HSKK stands for Hanyu Shuiping Kouyu Kaoshi (Chinese Standard Speaking Exam) and it’s the spoken Chinese proficiency test. The exam has three levels: Basic, Intermediate and Advanced.
HSKK Intermediate is similar in level to HSK 4, so I decided to take them together on the same day. I didn’t have many problems with HSK 4, but my HSKK Intermediate didn’t go so well. To be honest, I was surprised that I managed 57%, just 3% below the pass mark. I thought I’d done much worse.
But we learn from our own mistakes. So here‘s why I feel I failed this test and what I could have done better.
Mistake 1: not doing proper research about HSKK Intermediate
You can register for any HSK or HSKK exam here.
HSKK Intermediate consists of three parts. In the first part, you need to repeat 10 sentences after a speaker. In the second part, you’re given two pictures. You have five minutes to prepare and then two minutes to describe each picture. In the third part, you need to answer two questions, that are written down in both Chinese characters and pinyin. Again, you have five minutes to prepare and two minutes to answer each question.
What I didn’t realise was that everyone taking the speaking test would be in the same room answering at the same time. We recorded the exam on our phones and we sent the audio file to a dedicated email address. The exam was put on speakers, so we were told when to do what. Admittedly, there were only 3 of us, and the classroom was quite big, but I still found it offputting how I could hear other people talking. I tried putting my fingers in my ears so I could focus. But I couldn’t do this all the time as I needed to listen to the instructions.
So, my advice is to try to take a computer-based exam, because then you’ll sit in front of a computer and you’ll hear the exam through your headphones, which will block part of the noise. You can also bring your own headphones, so it’s a good idea to use noise-cancelling ones.
Mistake 2: taking HSK4 and HSKK Intermediate on the same day in different centres
Normally, this wouldn’t be a mistake because all exams start at a different time. Theoretically, if I wanted to, I could take multiple exams such as HSK 3, HSK 4, and HSKK on the same day. But the centre where I took my HSKK Intermediate speaking test moved it to an earlier time. Then my HSK 4 got delayed due to technical difficulties and I started to get a bit nervous. Fortunately, this was delayed only one hour, so I still had plenty of time to make it to the other centre for my speaking test.
Also, as I mentioned in my HSK 4 blog post, I should have used more time to prepare for this exam. I focused most of my time on HSK 4 and too little on HSKK Intermediate.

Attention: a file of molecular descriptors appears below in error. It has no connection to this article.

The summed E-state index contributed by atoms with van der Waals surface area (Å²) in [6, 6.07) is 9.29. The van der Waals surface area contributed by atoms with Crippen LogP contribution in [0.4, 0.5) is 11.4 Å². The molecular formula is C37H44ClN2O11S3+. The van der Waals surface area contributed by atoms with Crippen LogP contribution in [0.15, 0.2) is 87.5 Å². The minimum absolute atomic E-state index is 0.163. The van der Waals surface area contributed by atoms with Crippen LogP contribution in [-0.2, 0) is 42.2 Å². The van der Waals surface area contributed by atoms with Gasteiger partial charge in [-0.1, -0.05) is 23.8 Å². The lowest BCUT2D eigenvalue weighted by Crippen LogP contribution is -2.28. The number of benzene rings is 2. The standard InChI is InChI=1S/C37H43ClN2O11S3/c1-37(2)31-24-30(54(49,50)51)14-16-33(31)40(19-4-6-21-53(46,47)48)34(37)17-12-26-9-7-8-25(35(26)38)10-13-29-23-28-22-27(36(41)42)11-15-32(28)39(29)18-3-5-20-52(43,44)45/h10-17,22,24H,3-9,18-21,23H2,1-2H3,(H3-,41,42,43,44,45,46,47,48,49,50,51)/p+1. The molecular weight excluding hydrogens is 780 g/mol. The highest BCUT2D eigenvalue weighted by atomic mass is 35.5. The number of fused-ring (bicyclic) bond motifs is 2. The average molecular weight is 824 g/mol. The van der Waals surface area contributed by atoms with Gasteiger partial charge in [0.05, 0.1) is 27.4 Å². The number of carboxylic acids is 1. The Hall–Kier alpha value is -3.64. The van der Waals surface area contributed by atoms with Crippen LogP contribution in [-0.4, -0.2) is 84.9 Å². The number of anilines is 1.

Mistake no 3 – not working enough on speaking skills
I had 2 x 2-hour lessons per week. This got me speaking a lot, as my teacher agreed with me that lessons are better for speaking since I could study in my free time. However, because we had to go through a lot of material, we spent 90% of the time talking about texts from the book. This was great for HSK4 as it really helped me to remember everything. But having more free conversations would have better prepared me for HSKK Intermediate.
Obviously, it was my mistake. I also could have spent more time talking to other people in Chinese, since I was living in China at the time. I also really should have made more non-English speaking friends. I’ve vouched to do this next time I live in a foreign country.
Mistake 4: not working enough on my listening skills
At the time, I thought I was working on my listening skills a lot, as this had always been the most difficult skill for me in Chinese. But, I prepared mostly for the listening part of HSK4.
I should have listened to more podcasts and watched more TV in Chinese.
Mistake 5: relying too much on the coursebook
I studied mostly from my HSK 4 book, which was great for HSK4, but I didn’t understand one question on the HSKK exam. So other materials would have been useful.
Mistake 6: not doing enough mock tests
My teacher gave me good tips about speaking. She suggested inventing a story about each picture because it makes it much easier to talk about. We also went through some linking words and how to structure answers to the questions.
I’m sure I did badly when repeating sentences. I didn’t practice it enough. True, there aren’t that many tests available, but I could have found more and I could have taken sample practice sentences from other sources.
What I will do before taking HSKK a second time
I don’t know when I’ll be able to do HSKK Intermediate again. To be honest, I probably should have done it as soon as possible after taking my last test, but our move to Spain got in the way.
When I start preparing for HSKK Intermediate, I’ll need to start with some revision, as I barely used any Chinese in the last year. I will also spend a few months listening to podcasts and watching Chinese TV series and films.
I also might consider taking Add1Challenge for intermediate learners, as I it really helped me with motivation. But as we’re moving to Vietnam soon I want to focus on Vietnamese now, so I’m not sure when I’ll start working on my Chinese again.
I think my experience with HSKK taught me something. This time I won’t neglect speaking. Isn’t that the whole point of learning a language?
Thank you for reading my post about HSKK at Being a Nomad. Have you tried taking any HSKK exams? If yes, what was your experience? Or maybe you’ve had an experience with failing a different language exam? We’d love to hear your thoughts.
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